Don’t Empower The Incompetent – An Article
Every day, I think about the boundaries that have been imposed upon us, and the flawed systems that guide us through life. Don’t get me wrong, I’m not some sort of genius criticizing those who aren’t as clever. Far from it. I was an average student throughout school and college, nothing more.
My father, a doctor, hoped that I would follow in his footsteps. I tried. I took the medical entrance exam, despite a deep-rooted knowledge of my own limitations. When I didn’t make the cut, I wasn’t surprised. Throughout my life, I had done what many of us do – I had memorized theories without fully comprehending them, all to secure passing marks. The thought of using that limited knowledge to operate on another human being was unbearable….unimaginable – rather irresponsible too!
Later, I obtained a diploma in Software Development. Despite my best efforts, the patterns persisted. I memorized and passed, but the fundamental logic behind programming eluded me. When I was given an opportunity to teach at an IT academic institute, I declined. Instead, I chose a clerical job in the service industry. I’ve always been a people person. I thrive on communication and the simplification of complex concepts. That’s where I excel, and I take pride in my work.
This brings me to the reservation policies we have. It’s a system that allows someone barely passing Biology to become a doctor due to quotas, while an individual far more suited to the profession is denied the chance due to lack of quotas. We end up with highly responsible positions filled by individuals ill-equipped to handle them, while more talented candidates are left to take on lesser jobs.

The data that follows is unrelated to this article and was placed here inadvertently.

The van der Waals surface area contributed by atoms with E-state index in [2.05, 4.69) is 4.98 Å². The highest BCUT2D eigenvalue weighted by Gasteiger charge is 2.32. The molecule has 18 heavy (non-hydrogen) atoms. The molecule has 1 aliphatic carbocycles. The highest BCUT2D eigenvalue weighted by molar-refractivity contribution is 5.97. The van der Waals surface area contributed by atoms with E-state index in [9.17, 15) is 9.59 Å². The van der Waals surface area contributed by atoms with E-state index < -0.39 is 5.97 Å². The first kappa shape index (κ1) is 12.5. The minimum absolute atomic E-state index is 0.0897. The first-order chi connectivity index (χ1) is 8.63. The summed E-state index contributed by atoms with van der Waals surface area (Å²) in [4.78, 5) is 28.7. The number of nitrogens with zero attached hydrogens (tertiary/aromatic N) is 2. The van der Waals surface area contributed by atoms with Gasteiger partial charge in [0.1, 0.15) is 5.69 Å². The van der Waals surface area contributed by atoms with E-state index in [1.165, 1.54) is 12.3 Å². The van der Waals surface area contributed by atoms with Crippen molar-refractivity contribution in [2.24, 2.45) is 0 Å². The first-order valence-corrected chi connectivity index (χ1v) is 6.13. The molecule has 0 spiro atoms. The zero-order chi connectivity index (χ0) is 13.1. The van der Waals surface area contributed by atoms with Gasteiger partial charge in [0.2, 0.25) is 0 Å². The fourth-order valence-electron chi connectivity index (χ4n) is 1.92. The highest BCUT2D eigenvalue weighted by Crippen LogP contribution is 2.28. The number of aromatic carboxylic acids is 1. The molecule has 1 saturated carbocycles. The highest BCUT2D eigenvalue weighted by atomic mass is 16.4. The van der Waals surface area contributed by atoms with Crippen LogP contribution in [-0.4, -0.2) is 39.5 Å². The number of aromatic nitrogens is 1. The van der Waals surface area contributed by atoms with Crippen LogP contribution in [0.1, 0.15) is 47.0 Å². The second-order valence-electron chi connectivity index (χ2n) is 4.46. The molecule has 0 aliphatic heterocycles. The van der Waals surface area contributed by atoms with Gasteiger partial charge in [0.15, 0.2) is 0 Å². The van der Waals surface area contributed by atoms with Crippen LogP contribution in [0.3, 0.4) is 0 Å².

Interacting with someone for a few minutes is often enough to gauge their intelligence. Then there’s nepotism, another faulty wheel in the system. Incompetent individuals placed in managerial positions struggle to lead employees who are, often, more intelligent and competent than they are. These managers, feeling threatened, can create a hostile work environment, driving away valuable employees.
Organizations led by mediocre managers seldom reach their potential. Of course, a workforce is a diverse mix of individuals of varying capabilities and skills, but those in higher, responsible positions need to be well-trained and accomplished. Otherwise, they start seeing their subordinates as threats, breeding insecurity and discontent.
An intelligent employee facing such unnecessary harassment, along with the rest of the team dreading to work under an incompetent manager, creates a toxic work culture. If employees are merely doing their jobs for the sake of a paycheck, companies will not achieve the growth they aim for. A workforce’s productivity will be mediocre if they are unhappy. The true potential of an organization lies in the hands of its employees, and a fair and competent system is crucial to harness this potential.
I urge you to remember this: don’t empower the incompetent. If we want to create successful, thriving organizations, we need to acknowledge this reality and act on it. The implications of doing otherwise are far too costly.